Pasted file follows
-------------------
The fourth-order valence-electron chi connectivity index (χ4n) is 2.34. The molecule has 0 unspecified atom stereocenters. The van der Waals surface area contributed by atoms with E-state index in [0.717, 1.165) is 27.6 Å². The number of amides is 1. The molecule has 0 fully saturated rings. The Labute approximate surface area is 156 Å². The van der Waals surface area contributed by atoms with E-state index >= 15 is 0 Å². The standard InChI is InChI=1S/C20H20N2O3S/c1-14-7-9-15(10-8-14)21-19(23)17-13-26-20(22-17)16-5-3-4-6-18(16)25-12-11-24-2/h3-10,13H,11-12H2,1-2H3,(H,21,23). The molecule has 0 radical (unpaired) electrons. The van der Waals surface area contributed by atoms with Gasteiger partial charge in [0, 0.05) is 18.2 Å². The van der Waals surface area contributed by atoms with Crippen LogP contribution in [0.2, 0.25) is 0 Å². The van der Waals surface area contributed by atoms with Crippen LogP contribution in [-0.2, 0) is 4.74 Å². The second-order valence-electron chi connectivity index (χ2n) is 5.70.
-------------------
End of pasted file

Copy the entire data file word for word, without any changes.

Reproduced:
The fourth-order valence-electron chi connectivity index (χ4n) is 2.34. The molecule has 0 unspecified atom stereocenters. The van der Waals surface area contributed by atoms with E-state index in [0.717, 1.165) is 27.6 Å². The number of amides is 1. The molecule has 0 fully saturated rings. The Labute approximate surface area is 156 Å². The van der Waals surface area contributed by atoms with E-state index >= 15 is 0 Å². The standard InChI is InChI=1S/C20H20N2O3S/c1-14-7-9-15(10-8-14)21-19(23)17-13-26-20(22-17)16-5-3-4-6-18(16)25-12-11-24-2/h3-10,13H,11-12H2,1-2H3,(H,21,23). The molecule has 0 radical (unpaired) electrons. The van der Waals surface area contributed by atoms with Gasteiger partial charge in [0, 0.05) is 18.2 Å². The van der Waals surface area contributed by atoms with Crippen LogP contribution in [0.2, 0.25) is 0 Å². The van der Waals surface area contributed by atoms with Crippen LogP contribution in [-0.2, 0) is 4.74 Å². The second-order valence-electron chi connectivity index (χ2n) is 5.70.